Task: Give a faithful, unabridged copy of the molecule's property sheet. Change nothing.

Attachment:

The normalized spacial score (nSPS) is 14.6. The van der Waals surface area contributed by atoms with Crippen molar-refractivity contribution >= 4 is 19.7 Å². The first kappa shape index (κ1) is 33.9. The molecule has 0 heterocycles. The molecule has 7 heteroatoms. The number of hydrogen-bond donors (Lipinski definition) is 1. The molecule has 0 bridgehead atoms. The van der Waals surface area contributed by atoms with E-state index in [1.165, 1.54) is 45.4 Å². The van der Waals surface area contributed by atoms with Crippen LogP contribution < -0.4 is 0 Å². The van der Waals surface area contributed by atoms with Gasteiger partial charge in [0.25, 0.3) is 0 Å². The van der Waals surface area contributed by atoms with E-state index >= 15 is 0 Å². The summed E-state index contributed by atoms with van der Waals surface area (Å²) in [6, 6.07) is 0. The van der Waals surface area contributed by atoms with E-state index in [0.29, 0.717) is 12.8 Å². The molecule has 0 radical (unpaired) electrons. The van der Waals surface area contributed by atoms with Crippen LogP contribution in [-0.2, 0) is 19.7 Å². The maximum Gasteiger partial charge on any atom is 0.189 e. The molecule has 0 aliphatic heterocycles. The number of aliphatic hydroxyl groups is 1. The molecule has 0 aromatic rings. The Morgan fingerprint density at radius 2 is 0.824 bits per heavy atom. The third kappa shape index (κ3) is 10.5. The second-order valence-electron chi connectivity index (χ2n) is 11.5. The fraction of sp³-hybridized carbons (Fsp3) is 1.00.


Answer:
The normalized spacial score (nSPS) is 14.6. The van der Waals surface area contributed by atoms with Crippen molar-refractivity contribution >= 4 is 19.7 Å². The first kappa shape index (κ1) is 33.9. The molecule has 0 heterocycles. The molecule has 7 heteroatoms. The number of hydrogen-bond donors (Lipinski definition) is 1. The molecule has 0 bridgehead atoms. The van der Waals surface area contributed by atoms with E-state index in [1.165, 1.54) is 45.4 Å². The van der Waals surface area contributed by atoms with Crippen LogP contribution < -0.4 is 0 Å². The van der Waals surface area contributed by atoms with Gasteiger partial charge in [0.25, 0.3) is 0 Å². The van der Waals surface area contributed by atoms with E-state index >= 15 is 0 Å². The summed E-state index contributed by atoms with van der Waals surface area (Å²) in [6, 6.07) is 0. The van der Waals surface area contributed by atoms with E-state index in [0.29, 0.717) is 12.8 Å². The molecule has 0 radical (unpaired) electrons. The van der Waals surface area contributed by atoms with Crippen LogP contribution in [-0.2, 0) is 19.7 Å². The maximum Gasteiger partial charge on any atom is 0.189 e. The molecule has 0 aliphatic heterocycles. The number of aliphatic hydroxyl groups is 1. The molecule has 0 aromatic rings. The Morgan fingerprint density at radius 2 is 0.824 bits per heavy atom. The third kappa shape index (κ3) is 10.5. The second-order valence-electron chi connectivity index (χ2n) is 11.5. The fraction of sp³-hybridized carbons (Fsp3) is 1.00.